Women and Gender in Canon Law

Sara McDougall

in The Oxford Handbook of Women and Gender in Medieval Europe

Published in print August 2013 | ISBN: 9780199582174
Published online January 2013 | e-ISBN: 9780191749919 | DOI:

Series: Oxford Handbooks in History

Women and Gender in Canon Law

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  • Gender and Sexuality
  • Medieval and Renaissance History (500 to 1500)


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Canon law, the law of the church, defined men and women as distinct and different. Nevertheless, particularly in marriage, canon law also endorsed several important equalities for spouses, irrespective of gender. This article seeks out the balance between gender equalities and inequalities in marriage as found in legal theory and in legal practice, in canon law and in canon law courts. The law itself called for a contradictory positioning of men and women as husbands and wives in a relationship that required both a hierarchical structure and at the same time equality. Ecclesiastical judges practiced a complex implementation of these rules. The article will examine the place of gender in canon law and legal practice concerning marriage in three stages: marriage formation, married life, and dissolution.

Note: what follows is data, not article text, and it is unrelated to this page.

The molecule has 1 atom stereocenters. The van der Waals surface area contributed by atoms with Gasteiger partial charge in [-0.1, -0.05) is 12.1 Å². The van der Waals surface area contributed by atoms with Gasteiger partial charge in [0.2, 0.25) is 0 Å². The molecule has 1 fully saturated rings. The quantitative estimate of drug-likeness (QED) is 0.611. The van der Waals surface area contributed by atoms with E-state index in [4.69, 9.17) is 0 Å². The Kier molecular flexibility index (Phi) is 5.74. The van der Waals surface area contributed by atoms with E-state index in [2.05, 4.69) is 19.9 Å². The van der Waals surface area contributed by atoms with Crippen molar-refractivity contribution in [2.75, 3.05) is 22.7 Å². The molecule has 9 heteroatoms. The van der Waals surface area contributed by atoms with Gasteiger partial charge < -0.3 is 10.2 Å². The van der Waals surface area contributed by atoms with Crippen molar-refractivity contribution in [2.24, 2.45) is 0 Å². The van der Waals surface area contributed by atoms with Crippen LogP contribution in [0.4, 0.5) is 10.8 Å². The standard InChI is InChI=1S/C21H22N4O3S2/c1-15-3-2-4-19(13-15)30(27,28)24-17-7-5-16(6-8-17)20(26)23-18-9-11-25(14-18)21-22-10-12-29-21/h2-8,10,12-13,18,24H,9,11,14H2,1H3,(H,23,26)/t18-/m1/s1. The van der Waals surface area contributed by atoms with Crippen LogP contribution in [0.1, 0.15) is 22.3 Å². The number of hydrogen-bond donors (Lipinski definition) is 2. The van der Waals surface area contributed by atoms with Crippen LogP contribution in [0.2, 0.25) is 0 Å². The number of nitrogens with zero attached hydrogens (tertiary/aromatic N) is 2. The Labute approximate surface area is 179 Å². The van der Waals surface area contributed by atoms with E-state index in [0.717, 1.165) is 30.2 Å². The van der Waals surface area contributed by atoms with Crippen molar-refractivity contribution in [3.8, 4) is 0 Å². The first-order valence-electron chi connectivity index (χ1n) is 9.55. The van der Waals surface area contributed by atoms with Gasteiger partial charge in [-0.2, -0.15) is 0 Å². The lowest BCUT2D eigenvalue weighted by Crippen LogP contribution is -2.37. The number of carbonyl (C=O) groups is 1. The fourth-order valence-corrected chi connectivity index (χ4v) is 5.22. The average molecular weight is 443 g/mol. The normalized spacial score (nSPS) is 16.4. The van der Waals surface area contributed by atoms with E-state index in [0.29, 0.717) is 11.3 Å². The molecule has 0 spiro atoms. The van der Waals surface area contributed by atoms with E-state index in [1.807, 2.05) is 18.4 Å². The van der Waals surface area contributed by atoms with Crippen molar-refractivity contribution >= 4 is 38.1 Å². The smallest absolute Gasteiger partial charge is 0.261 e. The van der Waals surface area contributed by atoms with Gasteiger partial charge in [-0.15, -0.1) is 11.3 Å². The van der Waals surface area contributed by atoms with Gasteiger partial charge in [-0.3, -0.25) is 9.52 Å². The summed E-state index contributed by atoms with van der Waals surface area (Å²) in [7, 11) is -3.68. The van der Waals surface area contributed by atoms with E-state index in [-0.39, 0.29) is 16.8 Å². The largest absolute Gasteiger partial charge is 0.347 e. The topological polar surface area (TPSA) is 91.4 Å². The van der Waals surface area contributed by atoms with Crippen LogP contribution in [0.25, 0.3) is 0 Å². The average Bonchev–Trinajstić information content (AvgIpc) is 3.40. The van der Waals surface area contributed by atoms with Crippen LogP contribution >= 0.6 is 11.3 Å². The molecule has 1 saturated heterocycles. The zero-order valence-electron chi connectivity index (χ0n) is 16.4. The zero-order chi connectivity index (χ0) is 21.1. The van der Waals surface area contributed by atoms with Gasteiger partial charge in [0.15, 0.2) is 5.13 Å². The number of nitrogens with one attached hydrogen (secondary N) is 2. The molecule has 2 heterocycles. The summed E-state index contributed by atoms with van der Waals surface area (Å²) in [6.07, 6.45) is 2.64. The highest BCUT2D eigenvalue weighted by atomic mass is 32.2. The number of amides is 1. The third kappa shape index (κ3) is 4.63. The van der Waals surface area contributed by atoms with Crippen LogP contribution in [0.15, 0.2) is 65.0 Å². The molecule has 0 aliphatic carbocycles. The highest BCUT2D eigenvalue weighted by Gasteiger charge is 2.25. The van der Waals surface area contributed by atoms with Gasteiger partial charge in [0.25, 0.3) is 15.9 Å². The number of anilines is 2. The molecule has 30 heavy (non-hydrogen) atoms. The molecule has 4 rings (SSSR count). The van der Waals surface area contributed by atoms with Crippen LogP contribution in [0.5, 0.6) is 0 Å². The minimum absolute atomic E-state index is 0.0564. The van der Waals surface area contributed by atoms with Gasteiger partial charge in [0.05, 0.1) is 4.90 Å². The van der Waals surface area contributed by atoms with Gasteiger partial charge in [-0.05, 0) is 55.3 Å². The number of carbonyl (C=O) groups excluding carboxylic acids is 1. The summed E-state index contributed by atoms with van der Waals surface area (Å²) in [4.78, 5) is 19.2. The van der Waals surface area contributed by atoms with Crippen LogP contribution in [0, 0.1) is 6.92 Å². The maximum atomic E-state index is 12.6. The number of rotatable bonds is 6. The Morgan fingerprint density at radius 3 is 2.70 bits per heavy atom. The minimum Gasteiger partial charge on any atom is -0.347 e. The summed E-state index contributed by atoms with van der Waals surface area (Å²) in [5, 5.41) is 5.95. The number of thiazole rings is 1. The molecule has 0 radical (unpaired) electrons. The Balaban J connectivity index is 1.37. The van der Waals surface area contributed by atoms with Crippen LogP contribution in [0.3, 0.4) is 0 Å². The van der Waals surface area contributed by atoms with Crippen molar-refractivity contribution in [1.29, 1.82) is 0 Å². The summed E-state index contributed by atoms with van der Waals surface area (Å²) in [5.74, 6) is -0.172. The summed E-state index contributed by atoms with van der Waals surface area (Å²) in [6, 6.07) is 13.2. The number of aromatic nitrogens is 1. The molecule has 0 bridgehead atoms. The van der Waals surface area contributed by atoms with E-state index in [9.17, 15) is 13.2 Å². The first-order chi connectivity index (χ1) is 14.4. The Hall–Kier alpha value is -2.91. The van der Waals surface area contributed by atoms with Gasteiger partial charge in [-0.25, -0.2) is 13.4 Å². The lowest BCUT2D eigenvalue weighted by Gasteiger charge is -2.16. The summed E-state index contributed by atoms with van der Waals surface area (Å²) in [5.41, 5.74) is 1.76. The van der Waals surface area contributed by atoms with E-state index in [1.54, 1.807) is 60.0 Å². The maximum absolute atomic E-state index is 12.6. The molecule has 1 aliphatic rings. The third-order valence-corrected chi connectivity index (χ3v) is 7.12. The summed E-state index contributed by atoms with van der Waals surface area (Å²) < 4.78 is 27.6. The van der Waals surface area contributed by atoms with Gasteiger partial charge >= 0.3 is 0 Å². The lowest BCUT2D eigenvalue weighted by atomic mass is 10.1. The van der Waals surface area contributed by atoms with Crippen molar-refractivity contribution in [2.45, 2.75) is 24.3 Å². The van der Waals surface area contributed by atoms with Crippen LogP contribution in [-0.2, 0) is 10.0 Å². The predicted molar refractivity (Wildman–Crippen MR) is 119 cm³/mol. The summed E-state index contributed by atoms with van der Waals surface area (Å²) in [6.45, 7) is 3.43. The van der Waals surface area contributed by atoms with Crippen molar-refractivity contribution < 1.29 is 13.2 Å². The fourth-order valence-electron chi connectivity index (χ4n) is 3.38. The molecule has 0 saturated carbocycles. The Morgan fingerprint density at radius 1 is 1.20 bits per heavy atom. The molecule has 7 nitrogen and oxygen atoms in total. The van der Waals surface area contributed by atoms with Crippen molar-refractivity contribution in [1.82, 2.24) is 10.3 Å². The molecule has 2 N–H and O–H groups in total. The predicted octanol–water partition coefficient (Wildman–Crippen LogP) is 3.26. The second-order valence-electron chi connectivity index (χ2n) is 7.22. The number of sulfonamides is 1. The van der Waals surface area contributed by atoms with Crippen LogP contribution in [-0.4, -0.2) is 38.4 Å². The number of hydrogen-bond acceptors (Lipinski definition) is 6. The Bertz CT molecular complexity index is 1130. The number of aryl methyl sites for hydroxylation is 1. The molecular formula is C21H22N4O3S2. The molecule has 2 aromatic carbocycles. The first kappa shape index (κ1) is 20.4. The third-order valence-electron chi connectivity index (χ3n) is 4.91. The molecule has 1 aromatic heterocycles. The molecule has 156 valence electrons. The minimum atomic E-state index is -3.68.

Keywords: marriage; remarriage; consent; marital debt; adultery; bigamy; litigation; canon law; church court; gender equality

Article.  8634 words. 

Subjects: Gender and Sexuality ; Medieval and Renaissance History (500 to 1500)

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